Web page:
Growth can be painful.
All this buzz about 20plenty being the year for growth and change and positivity and all that is good in the world; has made me think back to some painful work experiences over the past few years.
Instead of writing a super shitty painful post which may leave you experiencing some sort of empathy towards me, I thought it would be more worthwhile to capture some of the lessons these experiences have taught me, because hey – they say (agency) life can be tough. It is- but it’s also incredibly uplifting, fast-paced, exciting ever-changing and growth-centred so don’t let this scare you away. My hope is you’ll learn from my experience too.
1. There is immeasurable value in being assertive.
Standing up for yourself EVEN when you’re trying to keep a company’s best interest at heart is never easy, but it’s one of those necessary “evils” in life.
Skillsyouneed.com classifies being assertive as “being able to stand up for your own or other people’s rights in a calm and positive way, without being either aggressive or passively accepting ‘wrong.’’
Do it! Don’t let fear get you down. When you’ve done it once, do it again and keep doing it. You’ll never regret it.
2. Good or bad – experiences are rarely unique to you.
You are never alone in your experience. Especially if you are stuck or have experienced something negative. I had a really bad experience where a co-worker nearly assaulted me at work (the person was in the midst of a retrenchment process which basically started soon after I joined the company.
When I started talking to women in my circle about what had happened (the raw unedited truth, going into the detail of all that had led to the situation – COUNTLESS women confided in me that they had experienced similar, if not worse, incidents at work. It made me feel a few things: that I didn’t need to be embarrassed, my feelings were valid, it made me feel safe but it also empowered me to keep practicing lesson number 1.
3. Never respond when…
I had a manager who felt entitled to phone me whenever he pleased. So much so, that on the day of my grandmother’s funeral, getting ready for an emotion-filled day with my family, he phoned me to complain about a meeting summary that the management team had not completed that was not up to his standard. I was due back at work two days later.
“This is unacceptable, why was this not completed, I have never seen our notes look like this, this cannot be presented to the client in this format….” It went on and on and on but you get the point.
The notes had been prepped before I left to spend two days with family and had always been presented in that way, as per his specification, but required an update from two senior managers who were informed that they would need to update the two “missing lines” while I was away as work was still being done in those areas. I am really good at what I do, but even I can’t predict the future.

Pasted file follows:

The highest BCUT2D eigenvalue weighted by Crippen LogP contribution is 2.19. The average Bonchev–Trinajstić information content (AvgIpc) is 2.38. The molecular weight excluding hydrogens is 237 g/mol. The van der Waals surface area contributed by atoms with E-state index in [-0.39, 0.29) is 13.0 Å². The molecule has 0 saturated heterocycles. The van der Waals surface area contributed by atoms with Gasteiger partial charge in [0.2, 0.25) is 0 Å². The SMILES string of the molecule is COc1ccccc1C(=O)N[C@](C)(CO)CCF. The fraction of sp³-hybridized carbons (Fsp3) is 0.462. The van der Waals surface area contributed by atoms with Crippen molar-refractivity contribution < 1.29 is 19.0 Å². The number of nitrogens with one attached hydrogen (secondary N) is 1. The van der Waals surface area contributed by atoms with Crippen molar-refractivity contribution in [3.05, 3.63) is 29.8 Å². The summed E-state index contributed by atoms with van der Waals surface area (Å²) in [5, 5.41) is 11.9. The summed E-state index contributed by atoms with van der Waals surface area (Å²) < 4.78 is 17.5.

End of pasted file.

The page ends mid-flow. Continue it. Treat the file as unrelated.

I calmly replied: “Can we discuss this when I am back?” – he kept going off on a tirade literally shouting at me through the phone. I managed to keep my cool and not reply what I was thinking which was “go f#ck yourself”- obviously. I managed to end the call with my fifth “we can discuss this when I am back” and immediately phoned our HR manager and told her that if anyone was to contact me again on this day – that she would be receiving my resignation shortly. No one’s lives depended on me being available that day and I resigned shortly after.
4. Some things are not meant to be understood.
Retrenchments, promotions, merges, strategies, new hires – you name it; It’s inevitable, you will work somewhere and question the logic behind these decisions or even your co-worker’s behaviour and choices. Sometimes you just need to accept that you will never be able to understand. Let it be and where possible- strip away the emotions/hurt/anger and or disappointment and do what you can to move forward. Consciously remind yourself to adjust and If you can’t- then make a change. Acknowledge that you may not have all the facts and do what’s best for you anyway.
5. Apologies are fantastic, but actions are key.
The owner of the company mentioned in point 2, publicly apologised to me in front of all the staff for not having protected me from what ensued. And although I felt this was an ENORMOUS step in the right direction. And I realllllllyyyyy appreciate what that must have taken and it meant a lot. The damage was done.
When you’ve lost faith in a person’s ability to walk a road with you (no matter how hard that walk is) when they haven’t been able to comprehend the impact/effect on your life and haven’t changed actions or decisions- it’s time to walk away.
6. Never doubt your instincts.
If it seems wrong or off – it probably is. Not much more to say on that one. Intuition is something you should never ignore.
7. ABOVE ALL…The problem is never the problem.
(This is actually one of my mantras in life now.) Work sometimes make us forget that people are people. Individuals with hopes and dreams of their own. Each unique in their skills, attitude, value, worldviews, etc. Trust your initial thoughts in terms of what you were going to do(you know, like make the tired-looking receptionist a cup of tea) and follow through. Get outside of your own box. How? Read Leadership and Self-deception: Getting out of the box. It will (cringe cliche) change your life!
What painful lessons have you learnt in your career and what have they taught you?